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Watch and Warning, Very Different Terms

(Las Animas, CO) -- As I surveyed the possible damage from Tuesday night's storm at the Bent County Backyard Barnyard News Studio, I realized something. Not everyone knows the difference between watch and warning. Now, I know for those of you well-versed in weather you're rolling your eyes, go ahead. When the sirens were sounding Tuesday night in Bent County with a warning, I'm sure there were many folks who were a little amped up.

I have a friend at the National Weather Service who once did a power point slide to explain the difference between watch and warning. Everyone giggled in the weather spotter class when it went up but we all remember it.

The watch is issued when conditions are right for severe weather events to happen. It's likely a set of data, radar watching etc. Probably there's a whole lot of math in there too. I'll leave that to the scientists.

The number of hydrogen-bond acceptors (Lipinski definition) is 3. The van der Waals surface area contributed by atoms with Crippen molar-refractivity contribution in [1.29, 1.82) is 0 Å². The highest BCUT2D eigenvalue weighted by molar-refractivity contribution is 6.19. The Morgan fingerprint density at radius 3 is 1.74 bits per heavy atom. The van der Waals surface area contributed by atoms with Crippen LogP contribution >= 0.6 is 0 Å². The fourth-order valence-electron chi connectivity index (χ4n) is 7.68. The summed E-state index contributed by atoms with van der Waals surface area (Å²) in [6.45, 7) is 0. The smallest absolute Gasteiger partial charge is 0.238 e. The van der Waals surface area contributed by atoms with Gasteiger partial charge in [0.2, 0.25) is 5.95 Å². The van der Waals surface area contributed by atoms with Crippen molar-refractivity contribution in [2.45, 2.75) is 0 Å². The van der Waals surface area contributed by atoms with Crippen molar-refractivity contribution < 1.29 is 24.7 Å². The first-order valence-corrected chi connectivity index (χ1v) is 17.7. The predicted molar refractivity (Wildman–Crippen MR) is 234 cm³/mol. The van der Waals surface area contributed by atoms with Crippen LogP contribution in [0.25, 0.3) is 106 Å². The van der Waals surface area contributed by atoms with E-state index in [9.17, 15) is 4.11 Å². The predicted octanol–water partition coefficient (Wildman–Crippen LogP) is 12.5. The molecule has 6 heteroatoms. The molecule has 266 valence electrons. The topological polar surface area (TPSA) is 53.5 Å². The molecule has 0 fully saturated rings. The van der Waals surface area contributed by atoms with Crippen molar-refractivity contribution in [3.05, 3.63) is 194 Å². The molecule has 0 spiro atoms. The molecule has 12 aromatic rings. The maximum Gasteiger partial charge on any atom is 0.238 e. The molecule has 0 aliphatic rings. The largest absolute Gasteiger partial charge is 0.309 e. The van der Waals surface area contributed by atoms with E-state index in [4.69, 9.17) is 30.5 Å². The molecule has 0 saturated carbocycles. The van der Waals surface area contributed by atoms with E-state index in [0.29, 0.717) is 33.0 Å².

The warning is when it's ON! It's happening and it's now.

I thought it best to do this little story when the skies were calm. Today, Wednesday June 8th, appears to be that day, however, according to the National Weather Service, more in possibly coming.


Here's what's expected from their website:

DAY ONE...Today and Tonight

One or two strong to severe thunderstorms will be possible across
the southern Sangre De Cristo mountains and the Raton Mesa region
this afternoon and evening. Hail up to around 1 inch in diameter
and wind gusts to around 60 mph will be possible with the stronger
storms. Elsewhere isolated thunderstorms will be possible in and
near the higher terrain today with gusty winds up to 45 mph and
lightning the primary risk. Some brief moderate to heavy rainfall
will accompany thunderstorms across the southeast mountains and
adjacent plains. Although the risk is low, there is a low end
chance for flash flooding or elevated flows on the Spring Burn
scar should a stronger storm impact this region.

.DAYS TWO THROUGH SEVEN...Thursday through Tuesday

Isolated to scattered strong to severe thunderstorms will be
possible across the southeast plains on Thursday. Large hail and
damaging winds will be the primary risk especially east of a line
from La Junta to Kim.

Drier weather returns for late week into early next week with
isolated thunderstorms possible over and near the mountains each
afternoon from Friday through Sunday. The primary storm risks will
be lightning and gusty winds up to 45 mph.


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